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    4 Great Books To Read In September

    Some of the recent favorites we’ve reviewed in the BuzzFeed Books newsletter.

    Zoe Burnett / BuzzFeed

    How I Became a North Korean by Krys Lee

    Matt Douma

    Krys Lee’s debut novel How I Became a North Korean unites an unlikely trio: Danny, a Chinese American teenager; Yongju, a member of North Korea’s elite; and Jangmi, an impoverished, pregnant North Korean woman, smuggling her way into China. In a small town just across the border, Danny, Yongju, and Jangmi come together under the overzealous watch of a Christian minister, who offers their only hope for salvation after all of their lives have become unraveled: Yongju’s father was assassinated by the emperor, his mother and sister violently torn away. Danny was left destitute and adrift after he abandoned a reunion with his own mother following the revelation of an immense secret. And, in the wake of a collapsed marriage, Jangmi has fallen into unspeakably dark and brutal circumstances. In chapters alternating between their perspectives, How I Became a North Korean follows these characters' individual and collective journeys toward redemption. By turns harrowing and heartfelt, it’s at root an immersive exploration of how people heal in the face of immense hardship.

    Lincoln Thompson

    Here Comes the Sun by Nicole Dennis-Benn

    W. W. Norton & Company, Inc.
    Jason Berger

    Nicole Dennis-Benn's Here Comes the Sun follows a family of three Jamaican women — Delores and her two daughters, Margot and Thandi — who are all struggling to not just survive but thrive in a home shaped by colonialism, and overrun by tourism. Each woman negotiates a certain level of sacrifice: Delores sells souvenirs in overwhelming heat to foreigners so that she can support her daughters; Margot is in love with a woman but sells sex to wealthy guests at a luxury resort so that her younger sister can go to a prominent school; Thandi denies her interests, romantic and artistic, because she knows she is her family's ticket out of poverty — and suffers through painful attempts at lightening her skin to help her achieve those dreams. The story is a moving exploration of sacrifice, race, class, and sexuality, and Dennis-Benn tells it in visceral, resplendent prose.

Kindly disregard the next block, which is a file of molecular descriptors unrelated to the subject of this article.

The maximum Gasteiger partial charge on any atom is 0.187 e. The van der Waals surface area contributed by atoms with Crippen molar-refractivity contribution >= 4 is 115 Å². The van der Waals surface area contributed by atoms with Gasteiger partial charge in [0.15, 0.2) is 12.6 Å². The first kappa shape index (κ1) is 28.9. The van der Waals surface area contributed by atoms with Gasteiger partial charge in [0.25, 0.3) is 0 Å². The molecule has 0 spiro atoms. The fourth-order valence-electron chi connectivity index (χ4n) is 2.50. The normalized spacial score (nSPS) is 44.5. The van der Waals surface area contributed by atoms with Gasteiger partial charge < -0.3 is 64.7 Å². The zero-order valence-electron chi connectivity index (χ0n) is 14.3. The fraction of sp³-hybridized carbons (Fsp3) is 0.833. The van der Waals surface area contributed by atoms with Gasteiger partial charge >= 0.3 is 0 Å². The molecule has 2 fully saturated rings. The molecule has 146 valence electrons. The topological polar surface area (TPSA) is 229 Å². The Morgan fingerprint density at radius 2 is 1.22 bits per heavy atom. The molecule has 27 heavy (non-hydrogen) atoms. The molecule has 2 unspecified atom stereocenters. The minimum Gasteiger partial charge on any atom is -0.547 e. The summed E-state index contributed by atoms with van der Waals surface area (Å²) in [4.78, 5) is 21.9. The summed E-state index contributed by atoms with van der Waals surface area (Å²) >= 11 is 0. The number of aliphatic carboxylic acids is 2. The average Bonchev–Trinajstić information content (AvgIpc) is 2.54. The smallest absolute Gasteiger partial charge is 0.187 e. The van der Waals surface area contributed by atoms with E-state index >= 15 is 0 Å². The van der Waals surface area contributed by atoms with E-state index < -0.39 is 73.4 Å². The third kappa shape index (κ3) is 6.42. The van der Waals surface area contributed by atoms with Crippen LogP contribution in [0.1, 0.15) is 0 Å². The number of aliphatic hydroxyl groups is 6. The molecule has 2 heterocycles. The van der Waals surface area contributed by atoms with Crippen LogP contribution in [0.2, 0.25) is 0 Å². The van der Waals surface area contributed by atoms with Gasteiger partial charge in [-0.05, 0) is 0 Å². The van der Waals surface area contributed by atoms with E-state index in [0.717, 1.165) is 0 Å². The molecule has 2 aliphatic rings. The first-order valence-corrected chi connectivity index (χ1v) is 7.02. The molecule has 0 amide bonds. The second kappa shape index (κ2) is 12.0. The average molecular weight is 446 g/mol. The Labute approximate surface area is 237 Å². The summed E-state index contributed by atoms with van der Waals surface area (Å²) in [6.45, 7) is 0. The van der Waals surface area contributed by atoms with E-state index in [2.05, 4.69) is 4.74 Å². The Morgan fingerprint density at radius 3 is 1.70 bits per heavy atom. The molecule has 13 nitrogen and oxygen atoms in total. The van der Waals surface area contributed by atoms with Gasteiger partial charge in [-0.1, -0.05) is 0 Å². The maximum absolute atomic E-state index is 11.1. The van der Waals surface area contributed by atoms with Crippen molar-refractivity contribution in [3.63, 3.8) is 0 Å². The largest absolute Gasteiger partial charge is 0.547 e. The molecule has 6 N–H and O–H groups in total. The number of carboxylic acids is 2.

Arianna Rebolini

    Today Will Be Different by Maria Semple

    Little, Brown and Company
    Leta Warner

    Maria Semple's Today Will Be Different takes place over the course of a single day — the "today" of the titular mantra, proclaimed by a middle-aged woman determined to be better: as a wife, as a mother, as a human being on Earth in general. In other hands this framing might feel gimmicky, but Semple skillfully folds years' worth of lesson-learning and everyday poignancy into a number of hours. Her characters, as ever, are compassionately drawn; when Eleanor Flood says or thinks something awful (which happens not infrequently), you understand why, even if you're not always especially inclined to take her side. Fans of Semple's bestseller Where'd You Go, Bernadette will welcome the protagonist's propensity toward quirky hobbies and semi-vicious one-liners; Eleanor Flood isn't exactly nice, but she is very real.

    Katie Heaney

    Update: Oops — this book won't be released until the beginning of October! In the meantime, make sure to read Semple's Where'd You Go, Bernadette instead. Sorry for the mix-up!

    Another Brooklyn by Jacqueline Woodson

    Marty Umans

    Another Brooklyn marks yet another incredible triumph for National Book Award-winning author Jacqueline Woodson — this is the kind of novel you could finish in one sitting but instead want to go on savoring for so much longer. Layered with characters, language, and life that will stick with you like glue, Another Brooklyn tells the story of August and her three childhood friends “growing up Girl in Brooklyn” in the 1970s. August has just moved north from Sweet Grove, Tennessee with her father and brother, haunted by the memory of the mother they left behind. She seeks solace in Sylvia, Gigi, and Angela, who each come from their own imperfect pasts, variously broken, violent, and beautiful, too. Together the girls come of age, learning that the weight of the world is made lighter when borne among friends. But only when she returns home 20 years later for her father’s funeral does August begin to reckon with the truth and trauma of her adolescence. Her recollections come in waves, delivered through powerful poetic vignettes that take your breath away. All told, Another Brooklyn will leave you reeling — Woodson’s words are art, and this book is a masterpiece.

    Lincoln Thompson

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